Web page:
Tokyo: V. Williams d. Bouchard

by: Steve Tignor September 25, 2013

AP Photo

There were 14 years in age, 13 years on tour, and 700-odd career matches separating Venus Williams and Eugenie Bouchard, but there was very little between them in their quarterfinal in Tokyo on Thursday. The 33-year-old and the 19-year-old stood toe to toe at the baseline, belting balls and trading leads for three sets and a little over three hours. Finally, after the momentum had swung back and forth between them half a dozen times, after they'd battled through many multiple-deuce games and taken a couple of equally long bathroom breaks, experience wore down youth and Venus ended up a 6-3, 6-7(4), 6-3 winner.

After all of these years, this will be Williams’ first semifinal appearance in Tokyo, and she has played her best tennis of the season to make it there. Despite catching dozens of service tosses, double-faulting seven times, playing a loose second-set tiebreaker, and screaming herself hoarse in frustration, Venus was good from the ground today. She controlled rallies with her forehand and found the corners with her backhand. She went after Bouchard’s short second serve often enough to break her eight times on 18 break points. And she topped it off by throwing down a 129 M.P.H. bomb that, pending official review, may have broken her own five-year-old women's record for the fastest serve in history. Even if it wasn’t a record, it was a pretty decent effort from a veteran playing her second three-set match in as many days.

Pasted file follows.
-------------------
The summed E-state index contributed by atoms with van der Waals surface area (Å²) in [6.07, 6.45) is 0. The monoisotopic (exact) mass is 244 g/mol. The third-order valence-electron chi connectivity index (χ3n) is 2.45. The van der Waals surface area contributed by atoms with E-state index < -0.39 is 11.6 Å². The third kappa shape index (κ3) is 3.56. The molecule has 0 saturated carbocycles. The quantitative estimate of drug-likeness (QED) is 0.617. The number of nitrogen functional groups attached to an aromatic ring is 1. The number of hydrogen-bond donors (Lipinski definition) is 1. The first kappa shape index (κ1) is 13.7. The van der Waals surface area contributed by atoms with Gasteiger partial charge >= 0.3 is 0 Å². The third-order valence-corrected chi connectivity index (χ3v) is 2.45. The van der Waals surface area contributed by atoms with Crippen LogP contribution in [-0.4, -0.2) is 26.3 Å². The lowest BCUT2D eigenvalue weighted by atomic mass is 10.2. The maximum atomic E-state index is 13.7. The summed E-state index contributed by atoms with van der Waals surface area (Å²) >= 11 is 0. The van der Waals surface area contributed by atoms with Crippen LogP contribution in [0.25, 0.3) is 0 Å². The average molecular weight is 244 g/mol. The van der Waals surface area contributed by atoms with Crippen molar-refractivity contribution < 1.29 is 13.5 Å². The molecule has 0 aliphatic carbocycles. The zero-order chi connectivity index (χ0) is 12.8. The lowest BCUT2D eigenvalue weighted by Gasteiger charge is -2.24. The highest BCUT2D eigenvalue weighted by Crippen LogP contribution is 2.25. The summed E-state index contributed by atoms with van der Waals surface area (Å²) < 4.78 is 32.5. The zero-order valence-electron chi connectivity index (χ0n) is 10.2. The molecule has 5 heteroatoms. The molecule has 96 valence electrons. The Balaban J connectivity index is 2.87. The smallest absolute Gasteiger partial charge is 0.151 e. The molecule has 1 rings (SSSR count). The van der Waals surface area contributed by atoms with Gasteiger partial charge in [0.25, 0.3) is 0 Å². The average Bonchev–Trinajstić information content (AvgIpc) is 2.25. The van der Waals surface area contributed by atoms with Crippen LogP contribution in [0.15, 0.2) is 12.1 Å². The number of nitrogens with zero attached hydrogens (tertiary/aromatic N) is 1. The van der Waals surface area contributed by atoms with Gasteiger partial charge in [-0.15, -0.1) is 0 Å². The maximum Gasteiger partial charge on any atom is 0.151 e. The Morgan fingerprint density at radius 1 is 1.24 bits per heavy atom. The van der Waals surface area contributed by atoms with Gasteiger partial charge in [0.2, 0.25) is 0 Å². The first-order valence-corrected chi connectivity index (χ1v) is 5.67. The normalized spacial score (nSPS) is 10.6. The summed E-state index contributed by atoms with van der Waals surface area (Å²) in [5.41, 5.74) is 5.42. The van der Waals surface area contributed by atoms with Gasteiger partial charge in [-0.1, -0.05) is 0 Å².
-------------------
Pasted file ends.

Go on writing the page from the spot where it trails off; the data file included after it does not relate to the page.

Bouchard’s effort was just as impressive in defeat. She counterpunched and redirected brilliantly, and didn’t back off the baseline. She ran everything down and, meeting the ball early and on the rise, gave back as much pace as she got. Better than her game, though, was her demeanor. Bouchard never quit, never let her level dip, never let anything bother her. She got on with the business at hand, and that business almost included a third big win in what had already been a breakout week for her. With victories over Sloane Stephens and Jelena Jankovic, and a stubbornly excellent performance tonight, Bouchard may have vaulted to the head of the WTA’s Next Generation class. Only when she briefly took the lead from Venus at the start of the third set did she falter. 

Venus is surging again, but it won’t get any easier for her. She’ll try to find what rest she can before she faces the winner of Svetlana Kuznetsova and Petra Kvitova in the semis.

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